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Humans are unique in that they expend considerable effort and ingenuity in disposing of the dead. Some of the recognisable ways we do this are visible in the Palaeolithic archaeology of the Ice Age. The Palaeolithic Origins of Human Burial takes a novel approach to the long-term development of human mortuary activity – the various ways we deal with the dead and with dead bodies. It is the first comprehensive survey of Palaeolithic mortuary activity in the English language. Observations in the modern world as to how chimpanzees behave towards their dead allow us to identify ‘core’ areas of behaviour towards the dead that probably have very deep evolutionary antiquity. From that point, the palaeontological and archaeological records of the Pliocene and Pleistocene are surveyed. The core chapters of the book survey the mortuary activities of early hominins, archaic members of the genus Homo, early Homo sapiens, the Neanderthals, the Early and Mid Upper Palaeolithic, and the Late Upper Palaeolithic world. Burial is a striking component of Palaeolithic mortuary activity, although existing examples are odd and this probably does not reflect what modern societies believe burial to be, and modern ways of thinking of the dead probably arose only at the very end of the Pleistocene. When did symbolic aspects of mortuary ritual evolve? When did the dead themselves become symbols? In discussing such questions, The Palaeolithic Origins of Human Burial offers an engaging contribution to the debate on modern human origins. It is illustrated throughout, includes up-to-date examples from the Lower to Late Upper Palaeolithic, including information hitherto unpublished.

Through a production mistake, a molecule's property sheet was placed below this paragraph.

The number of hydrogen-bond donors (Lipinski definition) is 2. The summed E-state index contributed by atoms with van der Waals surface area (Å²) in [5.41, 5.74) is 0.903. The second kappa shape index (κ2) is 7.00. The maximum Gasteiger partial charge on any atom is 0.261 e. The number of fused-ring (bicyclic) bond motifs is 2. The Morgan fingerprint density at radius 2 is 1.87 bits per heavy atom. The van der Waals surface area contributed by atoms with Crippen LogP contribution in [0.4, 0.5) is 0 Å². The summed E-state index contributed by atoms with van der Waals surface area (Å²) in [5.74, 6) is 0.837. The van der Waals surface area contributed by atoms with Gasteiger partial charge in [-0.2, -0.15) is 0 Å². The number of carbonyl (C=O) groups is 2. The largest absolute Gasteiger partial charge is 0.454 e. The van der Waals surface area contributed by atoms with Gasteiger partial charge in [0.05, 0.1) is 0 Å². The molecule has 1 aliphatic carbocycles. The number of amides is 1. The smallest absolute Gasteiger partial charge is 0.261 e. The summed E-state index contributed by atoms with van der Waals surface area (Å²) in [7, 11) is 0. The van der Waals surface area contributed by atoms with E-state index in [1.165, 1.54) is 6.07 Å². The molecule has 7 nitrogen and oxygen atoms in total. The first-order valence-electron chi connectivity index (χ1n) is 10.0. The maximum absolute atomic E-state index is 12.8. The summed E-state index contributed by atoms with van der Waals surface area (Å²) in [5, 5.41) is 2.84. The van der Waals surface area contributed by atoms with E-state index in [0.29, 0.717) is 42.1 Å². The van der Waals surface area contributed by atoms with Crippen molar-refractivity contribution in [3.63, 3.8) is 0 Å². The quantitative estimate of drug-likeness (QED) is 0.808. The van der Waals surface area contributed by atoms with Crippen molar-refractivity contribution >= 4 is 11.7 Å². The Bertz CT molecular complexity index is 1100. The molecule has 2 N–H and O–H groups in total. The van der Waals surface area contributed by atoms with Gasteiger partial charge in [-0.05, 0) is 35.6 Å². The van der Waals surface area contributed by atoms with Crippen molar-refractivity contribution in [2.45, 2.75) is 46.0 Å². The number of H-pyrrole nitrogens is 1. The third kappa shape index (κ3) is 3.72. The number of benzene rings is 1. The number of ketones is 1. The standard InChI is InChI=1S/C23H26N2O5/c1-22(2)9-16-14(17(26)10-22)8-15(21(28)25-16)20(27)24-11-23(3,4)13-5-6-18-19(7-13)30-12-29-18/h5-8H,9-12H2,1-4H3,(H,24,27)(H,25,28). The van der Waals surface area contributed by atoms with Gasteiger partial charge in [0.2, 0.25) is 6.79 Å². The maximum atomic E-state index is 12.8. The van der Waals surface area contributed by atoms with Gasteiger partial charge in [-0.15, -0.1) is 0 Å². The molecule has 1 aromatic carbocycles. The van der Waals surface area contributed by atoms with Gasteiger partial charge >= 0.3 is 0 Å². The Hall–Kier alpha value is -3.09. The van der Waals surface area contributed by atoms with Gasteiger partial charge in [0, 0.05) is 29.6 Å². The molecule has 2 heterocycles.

The Oxford Handbook Of The Archaeology Of Death And Burial

Author : Sarah Tarlow
ISBN : 9780199569069
Genre : Social Science
File Size : 66. 21 MB
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This Handbook reviews the state of mortuary archaeology and its practice with forty-four chapters focusing on the history of the discipline and its current scientific techniques and methods. Written by leading scholars in the field, it derives its examples and case studies from a wide range of time periods and geographical areas.

The Archaeology Of Slavery

Author : Lydia Wilson Marshall
ISBN : 9780809333974
Genre : Social Science
File Size : 58. 67 MB
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The Archaeology of Slavery grapples with both the benefits and complications of a comparative approach to the archaeology of slavery. Contributors from different archaeological subfields, including American, African, prehistoric, and historical, consider how to define slavery, identify it in the archaeological record, and study slavery as a diachronic process that covers enslavement to emancipation and beyond. Themes include how to define slavery, how to identify slavery archaeologically, enslavement and emancipation, and the politics and ethics of slavery-related research.

The Archaeology Of Death And Burial

Author : Michael Parker Pearson
ISBN : 0750932767
Genre : History
File Size : 53. 83 MB
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The archaeology of death is a central aspect of our attempts to understand vanished societies. Through funeral remains we learn of the attitudes of prehistoric peoples to death and the afterlife, and also of their social organisation.

Mortuary Practices And Social Identities In The Middle Ages

Author : Duncan Sayer
ISBN : 0859898792
Genre : History
File Size : 55. 7 MB